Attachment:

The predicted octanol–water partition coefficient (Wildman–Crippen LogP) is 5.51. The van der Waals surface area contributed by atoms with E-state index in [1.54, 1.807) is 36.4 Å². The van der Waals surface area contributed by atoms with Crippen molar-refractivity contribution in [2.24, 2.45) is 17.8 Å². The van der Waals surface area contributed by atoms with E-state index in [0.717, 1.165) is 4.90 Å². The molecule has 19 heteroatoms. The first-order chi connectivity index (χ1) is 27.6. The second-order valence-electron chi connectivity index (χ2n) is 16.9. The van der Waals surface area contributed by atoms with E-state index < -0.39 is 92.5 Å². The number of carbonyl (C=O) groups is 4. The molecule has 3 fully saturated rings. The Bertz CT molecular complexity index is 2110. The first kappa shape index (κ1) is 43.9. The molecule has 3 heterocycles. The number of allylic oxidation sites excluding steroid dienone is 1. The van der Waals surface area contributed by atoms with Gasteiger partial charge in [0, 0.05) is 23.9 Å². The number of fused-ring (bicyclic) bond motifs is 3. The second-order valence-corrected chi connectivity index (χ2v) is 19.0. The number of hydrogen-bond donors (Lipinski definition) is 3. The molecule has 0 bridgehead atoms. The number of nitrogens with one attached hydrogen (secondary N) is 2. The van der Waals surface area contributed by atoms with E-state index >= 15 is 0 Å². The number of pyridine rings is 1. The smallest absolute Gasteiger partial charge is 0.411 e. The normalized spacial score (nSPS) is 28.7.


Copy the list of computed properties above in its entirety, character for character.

The predicted octanol–water partition coefficient (Wildman–Crippen LogP) is 5.51. The van der Waals surface area contributed by atoms with E-state index in [1.54, 1.807) is 36.4 Å². The van der Waals surface area contributed by atoms with Crippen molar-refractivity contribution in [2.24, 2.45) is 17.8 Å². The van der Waals surface area contributed by atoms with E-state index in [0.717, 1.165) is 4.90 Å². The molecule has 19 heteroatoms. The first-order chi connectivity index (χ1) is 27.6. The second-order valence-electron chi connectivity index (χ2n) is 16.9. The van der Waals surface area contributed by atoms with E-state index < -0.39 is 92.5 Å². The number of carbonyl (C=O) groups is 4. The molecule has 3 fully saturated rings. The Bertz CT molecular complexity index is 2110. The first kappa shape index (κ1) is 43.9. The molecule has 3 heterocycles. The number of allylic oxidation sites excluding steroid dienone is 1. The van der Waals surface area contributed by atoms with Gasteiger partial charge in [0, 0.05) is 23.9 Å². The number of fused-ring (bicyclic) bond motifs is 3. The second-order valence-corrected chi connectivity index (χ2v) is 19.0. The number of hydrogen-bond donors (Lipinski definition) is 3. The molecule has 0 bridgehead atoms. The number of nitrogens with one attached hydrogen (secondary N) is 2. The van der Waals surface area contributed by atoms with E-state index >= 15 is 0 Å². The number of pyridine rings is 1. The smallest absolute Gasteiger partial charge is 0.411 e. The normalized spacial score (nSPS) is 28.7.